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Rs10230207 genotype confers changes in HDAC9 and TWIST1, but not FERD3L in lymphoblasts from patients with intracranial aneurysm

  • Theresa A. LansdellEmail author
  • Courtney Fisher
  • Kent Simmonds
  • Mat J. Reeves
  • Daniel Woo
  • Anne M. Dorrance
  • Stacie L. Demel
Original Article
  • 53 Downloads

Abstract

Intracranial aneurysms (IA) are weakened outpouchings of the arterial wall in the cerebrovasculature. Rupture of an IA often leads to devastating consequences. The early identification of IA patients is crucial for management of their condition. A genetic variant at rs10230207, located nearby the HDAC9, TWIST1, and FERD3L genes, is associated with IA. HDAC9 is a class IIa histone deacetylase that mediates vascular smooth muscle cell dysfunction. TWIST1 is a mechanosensitive transcription factor and its expression is reduced in unstable carotid atherosclerotic plaques. In this study, the expression of the HDAC9, TWIST1, and FERD3L genes was characterized and associated with the presence of the rs10230207 genetic variant. Allelic discrimination and gene expression analysis were performed using lymphoblasts from 85 population controls and 109 IA patients. Subjects that were heterozygous (GT) within rs10230207 were 4.32 times more likely to have an IA than those that were homozygous for the reference allele (GG; 95%CI 1.23 to 14.16). Subjects that were homozygous (TT) were 8.27 times more likely to have an IA than those that were GG (95%CI 2.45 to 27.85). While the presence of the risk allele was not associated with changes in FERD3L gene expression, the risk allele was associated with increased HDAC9 and decrease in TWIST1 mRNA expression. The significant inverse correlation between HDAC9 and TWIST1 gene expression suggests that changes in the expression of both of genes may contribute to the formation of IAs.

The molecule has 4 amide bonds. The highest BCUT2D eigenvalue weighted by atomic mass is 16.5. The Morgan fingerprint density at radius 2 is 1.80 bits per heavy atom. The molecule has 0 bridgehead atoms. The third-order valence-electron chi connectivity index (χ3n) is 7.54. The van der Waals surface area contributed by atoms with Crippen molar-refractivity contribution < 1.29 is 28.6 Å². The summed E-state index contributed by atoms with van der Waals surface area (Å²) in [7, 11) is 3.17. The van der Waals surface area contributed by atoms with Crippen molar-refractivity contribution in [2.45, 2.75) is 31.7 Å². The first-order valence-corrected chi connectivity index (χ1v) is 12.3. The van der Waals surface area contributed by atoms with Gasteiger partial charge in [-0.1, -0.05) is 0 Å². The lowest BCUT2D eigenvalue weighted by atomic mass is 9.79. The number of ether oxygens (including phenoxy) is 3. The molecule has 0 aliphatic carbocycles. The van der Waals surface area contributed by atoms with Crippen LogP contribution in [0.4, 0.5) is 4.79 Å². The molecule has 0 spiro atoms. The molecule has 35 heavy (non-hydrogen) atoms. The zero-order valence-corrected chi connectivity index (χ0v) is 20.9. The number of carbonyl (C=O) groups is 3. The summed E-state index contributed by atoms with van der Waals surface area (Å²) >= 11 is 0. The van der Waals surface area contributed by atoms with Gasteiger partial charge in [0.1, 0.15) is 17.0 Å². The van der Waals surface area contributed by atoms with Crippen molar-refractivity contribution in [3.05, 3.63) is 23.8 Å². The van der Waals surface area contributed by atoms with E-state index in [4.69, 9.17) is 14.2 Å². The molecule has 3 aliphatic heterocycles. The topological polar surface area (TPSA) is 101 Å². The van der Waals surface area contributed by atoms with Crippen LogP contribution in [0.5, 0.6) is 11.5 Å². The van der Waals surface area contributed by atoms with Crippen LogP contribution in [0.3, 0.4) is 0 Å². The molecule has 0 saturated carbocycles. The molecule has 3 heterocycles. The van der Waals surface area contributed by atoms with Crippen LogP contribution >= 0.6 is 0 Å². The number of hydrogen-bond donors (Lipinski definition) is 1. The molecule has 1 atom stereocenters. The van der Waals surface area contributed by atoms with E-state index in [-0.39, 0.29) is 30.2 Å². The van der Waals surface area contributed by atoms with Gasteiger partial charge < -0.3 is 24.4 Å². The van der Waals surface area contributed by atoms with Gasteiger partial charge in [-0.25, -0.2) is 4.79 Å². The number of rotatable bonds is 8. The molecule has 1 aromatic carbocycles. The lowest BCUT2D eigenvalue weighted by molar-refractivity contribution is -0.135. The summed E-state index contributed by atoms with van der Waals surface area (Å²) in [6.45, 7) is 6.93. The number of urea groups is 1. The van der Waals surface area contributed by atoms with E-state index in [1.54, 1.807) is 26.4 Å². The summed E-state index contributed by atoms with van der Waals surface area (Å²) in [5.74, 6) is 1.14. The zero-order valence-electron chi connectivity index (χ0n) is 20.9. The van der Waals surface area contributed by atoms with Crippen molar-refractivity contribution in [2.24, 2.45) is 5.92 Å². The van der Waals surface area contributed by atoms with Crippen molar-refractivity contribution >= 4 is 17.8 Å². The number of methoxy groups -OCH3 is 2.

Keywords

Intracranial aneurysm HDAC9 TWIST1 FERD3L rs10230207 

Notes

Acknowledgments

The authors would like to acknowledge Lauren Peruski for her work in generating subject information tables from the Coriell catalog.

Supplementary material

10048_2019_569_MOESM1_ESM.docx (43 kb)
ESM 1 (DOCX 42 kb)

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Copyright information

© Springer-Verlag GmbH Germany, part of Springer Nature 2019

Authors and Affiliations

  1. 1.Department of Pharmacology and ToxicologyMichigan State UniversityEast LansingUSA
  2. 2.Department of Epidemiology and BiostatisticsMichigan State UniversityEast LansingUSA
  3. 3.Department of NeurologyUniversity of Cincinnati College of MedicineCincinnatiUSA
  4. 4.Department of Neurology and OphthalmologyMichigan State UniversityEast LansingUSA

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